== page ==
The monumental work, formerly titled: “Marabar,“ references the caves of Indian monks and allows nature and culture to interplay
In the end, there were only 4 miles of distance between the old and new sites, but the dust has settled in the controversy over Elyn Zimmerman’s spectacular artwork “Sudama“ in downtown Washington DC. Some readers will know what it is all about when we mention the monumental work’s previous name: “Marabar.“
It was located at the headquarters of the National Geographic Society (NGS), and in 2017 the Society had announced changes there that would affect Elyn Zimmerman’s work. This led to fierce protests in the art scene and also from scientists, initiated by the Cultural Landscape Foundation. These have now been settled.
Zimmerman’s “Marabar“ derives its effect from the contrast of mirror-like polished and natural surfaces of large granite rocks and also has a reflecting water surface as part of the installation. It has since been considered a seminal work for the development of monumental landscape sculptures.
Let us tell the whole story: In 1980, the National Geographic Society invited various artists to submit proposals for art on buildings at its new headquarters in Washington DC. The client’s only stipulation was that the design should use water and stone.
Elyn Zimmerman’s idea was selected, even though she had not previously made a name for herself in the field of either landscape design or monumental art. Up to that point, she had worked primarily with painting and photography.
Zimmerman later recounted how she came up with her idea for the reflecting granite blocks along a 60-foot watercourse for the plaza: she had read the 1924 novel “A Passage to India“ by the English writer E.M. Forster, which described in detail a cave called “Marabar“: it was a massive ridge of granite rock, and inside it were caves with mirror-like polished walls.
She enthusiastically quotes Forster describing the lighting of a match inside the cave when reflections appear next to the real flame as if by magic, or how he is fascinated by the reflections of sounds and noises in the pitch-black rock chamber with narrow access.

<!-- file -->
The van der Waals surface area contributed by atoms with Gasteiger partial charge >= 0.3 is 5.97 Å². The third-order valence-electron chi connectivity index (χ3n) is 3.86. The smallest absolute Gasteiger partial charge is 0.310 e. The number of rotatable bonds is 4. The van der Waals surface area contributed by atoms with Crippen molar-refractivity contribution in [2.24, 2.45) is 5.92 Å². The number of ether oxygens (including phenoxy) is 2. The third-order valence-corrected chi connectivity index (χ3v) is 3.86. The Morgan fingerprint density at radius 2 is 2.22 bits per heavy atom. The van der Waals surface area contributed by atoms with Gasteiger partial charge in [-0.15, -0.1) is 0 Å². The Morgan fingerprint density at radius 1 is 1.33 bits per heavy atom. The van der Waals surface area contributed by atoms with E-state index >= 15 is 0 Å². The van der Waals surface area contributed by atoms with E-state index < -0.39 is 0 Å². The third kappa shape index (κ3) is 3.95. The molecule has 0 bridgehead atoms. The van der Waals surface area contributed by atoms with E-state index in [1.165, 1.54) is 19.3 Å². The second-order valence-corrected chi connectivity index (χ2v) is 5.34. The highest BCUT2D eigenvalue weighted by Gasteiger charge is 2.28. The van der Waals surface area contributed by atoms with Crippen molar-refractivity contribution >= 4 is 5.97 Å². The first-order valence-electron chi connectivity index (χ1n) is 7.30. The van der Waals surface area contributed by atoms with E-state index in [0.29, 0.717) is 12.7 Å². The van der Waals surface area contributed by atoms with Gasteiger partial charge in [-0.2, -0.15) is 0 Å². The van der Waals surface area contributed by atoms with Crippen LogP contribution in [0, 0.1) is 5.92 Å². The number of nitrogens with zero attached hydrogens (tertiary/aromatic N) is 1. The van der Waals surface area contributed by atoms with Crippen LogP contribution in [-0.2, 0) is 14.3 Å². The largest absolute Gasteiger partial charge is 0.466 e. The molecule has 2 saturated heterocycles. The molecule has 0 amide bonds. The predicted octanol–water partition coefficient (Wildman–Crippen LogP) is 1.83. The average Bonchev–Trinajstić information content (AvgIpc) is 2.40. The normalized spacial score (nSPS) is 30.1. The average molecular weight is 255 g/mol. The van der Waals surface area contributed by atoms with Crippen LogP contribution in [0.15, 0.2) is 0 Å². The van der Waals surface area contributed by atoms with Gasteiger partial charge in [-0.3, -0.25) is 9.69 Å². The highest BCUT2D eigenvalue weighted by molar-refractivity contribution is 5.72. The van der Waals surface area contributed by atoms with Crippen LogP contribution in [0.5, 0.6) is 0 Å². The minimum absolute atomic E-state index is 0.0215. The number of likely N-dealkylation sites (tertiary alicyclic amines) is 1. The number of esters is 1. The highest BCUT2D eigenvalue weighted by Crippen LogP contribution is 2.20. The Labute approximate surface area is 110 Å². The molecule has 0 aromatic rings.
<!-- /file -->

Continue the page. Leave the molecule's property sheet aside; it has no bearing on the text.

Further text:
In fact, there is a real model for Marabar, and Elyn Zimmerman learned about it when the search for a new location for her artwork was on in 2021: it is the Barabar Caves in northeastern India, which Forster had visited at the time.
They date back to the Maurya Empire (322-185 BC) and are considered a tourist highlight in the state of Bihar even today. They were carved into the rock as retreats for monks of the Ajivika sect; the monks lived in asceticism, and the mirrored walls probably served them for special perceptions as part of asceticism.
The National Geographic Society agreed to pay for finding a new location for Marabar and relocating the artwork. According to the ideas of Elyn Zimmermann, the new work should be named “Sudama,“ after one of the most famous among the real Barabar caves. She made some changes because the first work was designed specifically for the site.
So it finally came to transport the chunks, weighing a total of 240 tons, to the campus of American University, also in downtown Washington. There are 5 huge blocks and some smaller ones that now surround a crescent-shaped basin with running water now amidst grassy areas and trees.
“Zimmerman’s tranquil installation will provide students, faculty, staff, visitors, and the broader DC community with a truly peaceful and contemplative space that is open to all,“ says Linda Aldoory, dean of the College of Arts and Sciences.”
“A reflective space—literally and figuratively,” says Jack Rasmussen, director, and curator of the American University Museum at the Katzen Arts Center. “You see yourself, your surroundings, see the water, the smooth, polished stone, in that very special space.”
Photos: Dylan Singleton, American University
(19.05.2023, USA: 05.19.2023)